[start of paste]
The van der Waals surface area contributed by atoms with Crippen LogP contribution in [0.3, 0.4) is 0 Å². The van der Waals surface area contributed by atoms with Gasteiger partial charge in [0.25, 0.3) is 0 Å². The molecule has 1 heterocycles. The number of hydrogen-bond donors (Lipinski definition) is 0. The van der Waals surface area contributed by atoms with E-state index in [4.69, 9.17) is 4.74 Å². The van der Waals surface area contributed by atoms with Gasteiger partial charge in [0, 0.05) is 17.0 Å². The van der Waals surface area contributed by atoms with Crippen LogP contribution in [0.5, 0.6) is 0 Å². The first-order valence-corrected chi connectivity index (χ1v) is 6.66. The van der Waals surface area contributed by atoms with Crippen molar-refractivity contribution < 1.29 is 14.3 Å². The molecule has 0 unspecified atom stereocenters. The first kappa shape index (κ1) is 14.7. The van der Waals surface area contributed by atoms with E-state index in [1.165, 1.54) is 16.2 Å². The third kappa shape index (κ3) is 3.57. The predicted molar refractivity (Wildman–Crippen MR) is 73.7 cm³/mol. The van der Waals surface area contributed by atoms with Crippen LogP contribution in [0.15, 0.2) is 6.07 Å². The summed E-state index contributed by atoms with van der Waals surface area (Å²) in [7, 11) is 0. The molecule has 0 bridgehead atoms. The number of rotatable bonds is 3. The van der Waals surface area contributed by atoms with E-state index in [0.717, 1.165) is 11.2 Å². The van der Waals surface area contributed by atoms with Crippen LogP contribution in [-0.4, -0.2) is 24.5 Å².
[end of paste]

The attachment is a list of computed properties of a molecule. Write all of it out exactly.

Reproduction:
The van der Waals surface area contributed by atoms with Crippen LogP contribution in [0.3, 0.4) is 0 Å². The van der Waals surface area contributed by atoms with Gasteiger partial charge in [0.25, 0.3) is 0 Å². The molecule has 1 heterocycles. The number of hydrogen-bond donors (Lipinski definition) is 0. The van der Waals surface area contributed by atoms with E-state index in [4.69, 9.17) is 4.74 Å². The van der Waals surface area contributed by atoms with Gasteiger partial charge in [0, 0.05) is 17.0 Å². The van der Waals surface area contributed by atoms with Crippen LogP contribution in [0.5, 0.6) is 0 Å². The first-order valence-corrected chi connectivity index (χ1v) is 6.66. The van der Waals surface area contributed by atoms with Crippen molar-refractivity contribution < 1.29 is 14.3 Å². The molecule has 0 unspecified atom stereocenters. The first kappa shape index (κ1) is 14.7. The van der Waals surface area contributed by atoms with E-state index in [1.165, 1.54) is 16.2 Å². The third kappa shape index (κ3) is 3.57. The predicted molar refractivity (Wildman–Crippen MR) is 73.7 cm³/mol. The van der Waals surface area contributed by atoms with Crippen LogP contribution in [0.15, 0.2) is 6.07 Å². The summed E-state index contributed by atoms with van der Waals surface area (Å²) in [7, 11) is 0. The molecule has 0 bridgehead atoms. The number of rotatable bonds is 3. The van der Waals surface area contributed by atoms with E-state index in [0.717, 1.165) is 11.2 Å². The van der Waals surface area contributed by atoms with Crippen LogP contribution in [-0.4, -0.2) is 24.5 Å².